25. Caleb – from stories my grandad used to tell me in his Northern Irish accent (not from a book)

32. Elijah – a holy book

43. Soren – boy from infant school whose name I thought was Sorry for ages (I have never met another Soren, for which I am sorry)

51. Ezra – a holy book (nobody was called this in real life)

55. Archer – BBC Radio show, The Archers (nobody was called this in 1985)

57. Daniel – childhood friend’s brother

61. Adam – biblical first man

62. Luke – Star Wars

76. Magnus – Magnus Magnusson

78. Serafina – childhood friend’s cat

79. Wesley – boy from school

87. Gabriel – archangel

101. Harvey – childhood friend’s massive dog (think it was a Boxer)

125. Noah – guy with the ark

154. Amos – Seth’s sidekick on Emmerdale (nobody under the age of 70 was called this)

180. Eden – a holy book

186. Arlo – I was convinced I’d made this name up because everyone, EVERYONE, told me it wasn’t a real name in 1985, but I guess I must’ve heard it somewhere.

322. Albert – German royal family (only old men were called this)

325. Piper (female only) – my Piper is male – Pied Piper of Hamlin story (simply was not a name in the UK)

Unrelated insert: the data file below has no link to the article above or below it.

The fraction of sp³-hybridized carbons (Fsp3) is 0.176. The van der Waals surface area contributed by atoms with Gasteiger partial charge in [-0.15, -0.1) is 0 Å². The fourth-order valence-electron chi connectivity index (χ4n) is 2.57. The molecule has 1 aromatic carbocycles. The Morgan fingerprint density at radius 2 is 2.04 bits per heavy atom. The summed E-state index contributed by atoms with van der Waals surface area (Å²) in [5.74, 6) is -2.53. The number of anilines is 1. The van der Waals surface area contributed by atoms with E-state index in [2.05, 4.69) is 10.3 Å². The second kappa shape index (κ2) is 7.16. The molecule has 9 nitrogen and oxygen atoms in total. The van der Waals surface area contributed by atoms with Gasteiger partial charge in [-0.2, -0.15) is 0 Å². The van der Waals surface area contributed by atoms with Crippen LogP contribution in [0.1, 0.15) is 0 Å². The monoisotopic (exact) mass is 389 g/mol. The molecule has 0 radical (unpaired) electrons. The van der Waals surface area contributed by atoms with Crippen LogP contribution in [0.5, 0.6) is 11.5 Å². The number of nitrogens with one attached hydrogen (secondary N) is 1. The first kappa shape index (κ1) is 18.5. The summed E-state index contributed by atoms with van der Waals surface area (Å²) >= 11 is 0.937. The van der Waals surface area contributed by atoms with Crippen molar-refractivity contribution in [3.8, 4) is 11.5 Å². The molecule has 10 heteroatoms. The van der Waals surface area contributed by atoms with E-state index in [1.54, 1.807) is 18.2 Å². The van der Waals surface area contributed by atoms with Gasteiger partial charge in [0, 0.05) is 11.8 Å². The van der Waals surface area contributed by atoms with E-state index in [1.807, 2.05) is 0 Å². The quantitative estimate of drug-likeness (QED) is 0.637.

341. Mara – Irish folklore

388. Seth – ITV show, Emmerdale (or as it was known back then, Emmerdale Farm)

404. Benedict – an order of monks who made a herbal liquer (Cumberbatch was still in short trousers)

419. Rhiannon – Fleetwood Mac song

461. Leia – Star Wars

760. Goldie – included because it’s the car’s name – a gold Ford Capri, named after Goldie Hawn

807. Jed – The Beverly Hillbillies (old man name)

 

Other character names not on Nameberry (some for good reason)…

Kite – type of bird from the Osiris myth (Egypt)

Jess – Postman Pat’s cat

Boxer – because he’s a pugilist

Old Bones – because he’s an augur

War – because he’s the son of the angel of peace – 32 year old irony at work

Cedar – tree

Maggie – Maggie Philbin (who had terrible hair for at least a decade)

 

It’s great that there are so many resources out there to help us find interesting or authentic names for our characters. It’s greater still when you discover later that the names you chose have greater significance for the characters and their arcs than you first realised. I love those discoveries.

Nameberry